Baker-Polito administration honors 2 Berkshire schools
Two Berkshire County schools held the spotlight for special recognition at a Boston ceremony last week attended by top state officials and local educators.
Lenox Memorial Middle and High School and Muddy Brook Elementary in Great Barrington, part of the Berkshire Hills Regional School District, were cited among 57 Massachusetts Schools of Recognition by the Baker-Polito administration.
The award was based on high achievement, narrowing achievement gaps between groups of students or making strong progress.
"The remarkable teachers and students in these schools should be proud of what they have accomplished," Gov. Charlie Baker said in a release. "Improvement, high achievement, and — especially — narrowing gaps are all critical to students' success and to our Commonwealth's future."
Lenox was honored based on high achievement on the 2018 math, English language arts and science MCAS scores, Principal Mike Knybel told The Eagle.
Representing the school's faculty at the Statehouse ceremony were math department chairman David Pugh and special education teacher Anne Engelberger, retiring this month after 32 years at the school. The assembled educators at the Beacon Hill event gave her a standing ovation for her service.
"I am honored to receive this recognition and I view the high achievement as an indicator that we are providing a comprehensive, inclusive education to all students," Knybel said in an email to The Eagle. "LMMHS has worked to add additional support to all students in a multi-tiered support structure in order to increase all student outcomes."
According to the recently released annual U.S. News ranking of best high schools for 2019, Lenox comes in at 32nd out of 510 Massachusetts schools ranked — highest in Berkshire County, followed by BART Charter Public School in Adams (79th) and Mount Greylock Regional School in Williamstown (80th).
Lenox placed 777th out of 17,245 high schools surveyed by U.S. News nationwide, with a 97 percent graduation rate, 55 percent of students passing at least one Advanced Placement course and a student-faculty ratio of 9 to 1.
Education Secretary James Peyser praised all 57 schools as "continually looking for better ways to support their students," he said in a the release. "That dedication will pay dividends both for their students as individuals and for our Commonwealth as a whole."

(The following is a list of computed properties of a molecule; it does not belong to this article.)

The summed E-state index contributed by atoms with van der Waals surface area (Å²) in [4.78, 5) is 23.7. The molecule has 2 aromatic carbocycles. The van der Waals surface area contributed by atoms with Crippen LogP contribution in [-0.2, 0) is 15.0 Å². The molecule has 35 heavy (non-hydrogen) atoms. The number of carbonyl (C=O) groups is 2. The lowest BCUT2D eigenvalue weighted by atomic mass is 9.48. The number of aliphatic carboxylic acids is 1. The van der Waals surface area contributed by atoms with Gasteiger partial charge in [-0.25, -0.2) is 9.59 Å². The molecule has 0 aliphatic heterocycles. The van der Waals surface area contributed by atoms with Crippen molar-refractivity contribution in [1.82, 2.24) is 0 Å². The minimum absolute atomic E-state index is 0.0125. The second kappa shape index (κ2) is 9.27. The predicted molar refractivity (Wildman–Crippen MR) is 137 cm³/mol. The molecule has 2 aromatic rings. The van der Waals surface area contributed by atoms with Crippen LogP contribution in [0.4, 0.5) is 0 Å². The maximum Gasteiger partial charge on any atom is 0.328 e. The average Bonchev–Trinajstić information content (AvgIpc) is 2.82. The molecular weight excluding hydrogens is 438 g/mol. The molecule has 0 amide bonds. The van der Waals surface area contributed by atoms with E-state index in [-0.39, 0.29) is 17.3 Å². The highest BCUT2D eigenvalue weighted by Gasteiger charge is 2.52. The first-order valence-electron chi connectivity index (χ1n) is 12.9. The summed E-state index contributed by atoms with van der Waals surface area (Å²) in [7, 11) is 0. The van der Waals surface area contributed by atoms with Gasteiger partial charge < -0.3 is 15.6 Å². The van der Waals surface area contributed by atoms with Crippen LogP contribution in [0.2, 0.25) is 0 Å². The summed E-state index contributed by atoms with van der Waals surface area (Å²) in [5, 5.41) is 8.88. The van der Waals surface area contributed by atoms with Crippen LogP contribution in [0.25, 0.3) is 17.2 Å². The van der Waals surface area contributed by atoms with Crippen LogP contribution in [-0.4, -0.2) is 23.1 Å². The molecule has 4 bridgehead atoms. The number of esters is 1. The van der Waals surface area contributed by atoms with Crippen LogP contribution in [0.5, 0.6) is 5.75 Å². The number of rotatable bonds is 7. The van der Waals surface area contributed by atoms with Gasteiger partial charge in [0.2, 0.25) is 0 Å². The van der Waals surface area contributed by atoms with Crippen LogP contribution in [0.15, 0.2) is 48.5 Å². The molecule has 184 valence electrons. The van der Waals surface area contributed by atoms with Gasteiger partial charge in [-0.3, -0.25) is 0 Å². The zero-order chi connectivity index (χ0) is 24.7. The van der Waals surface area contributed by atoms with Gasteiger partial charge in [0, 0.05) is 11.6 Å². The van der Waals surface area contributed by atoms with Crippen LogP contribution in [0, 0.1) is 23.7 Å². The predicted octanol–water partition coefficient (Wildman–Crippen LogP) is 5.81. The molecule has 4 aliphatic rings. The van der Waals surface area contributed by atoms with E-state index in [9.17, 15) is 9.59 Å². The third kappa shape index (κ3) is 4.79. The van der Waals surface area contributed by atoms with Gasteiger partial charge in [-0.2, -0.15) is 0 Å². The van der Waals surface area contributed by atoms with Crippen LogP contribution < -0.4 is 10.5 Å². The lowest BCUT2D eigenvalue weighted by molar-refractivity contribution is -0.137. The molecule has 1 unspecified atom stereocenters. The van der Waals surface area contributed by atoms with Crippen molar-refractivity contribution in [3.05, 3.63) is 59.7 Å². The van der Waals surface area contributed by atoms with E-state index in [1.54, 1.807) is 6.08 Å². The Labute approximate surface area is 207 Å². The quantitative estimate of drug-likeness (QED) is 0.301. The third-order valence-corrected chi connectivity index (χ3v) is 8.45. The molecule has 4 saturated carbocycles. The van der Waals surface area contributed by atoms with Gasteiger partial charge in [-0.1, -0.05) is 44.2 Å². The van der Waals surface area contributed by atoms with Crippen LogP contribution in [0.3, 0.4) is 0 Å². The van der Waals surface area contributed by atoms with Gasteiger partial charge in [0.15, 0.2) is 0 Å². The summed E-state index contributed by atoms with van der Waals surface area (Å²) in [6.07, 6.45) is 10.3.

Massachusetts Department of Elementary and Secondary Education Commissioner Jeffrey Riley, noting that he visited schools statewide during the year, told the educators at the ceremony that "I am not surprised to see so many strong schools honored today from different areas of the state. I appreciate the work that went into these achievements, and I am grateful to everyone in the school communities who were part of those efforts."
Under the state Department of Education's accountability system, the commissioner commended 52 Schools of Recognition.
In addition, three schools — Abington High School, Swampscott High School and Minuteman Regional Vocational Technical School in Lexington — were cited as 2018 National Blue Ribbon Schools by the U.S. Department of Education, based on nominations by the state.
Alice B. Beal Elementary in Springfield and Bristol-Plymouth Regional Technical in Taunton were the two schools named as National Elementary and Secondary Education Act (ESEA) Distinguished Schools. Each year, the ESEA Network (formerly the National Title I Association) asks states to nominate two schools where students perform at very high levels for at least two consecutive years, where the school has made significant progress in closing achievement gaps or where the school has demonstrated excellence in serving special populations of students.
The network defines its mission as "dedicated to building the capacity of education professionals to provide disadvantaged children with a high quality education."
Clarence Fanto can be reached at firstname.lastname@example.org, on Twitter @BE_cfanto or at 413-637-2551.
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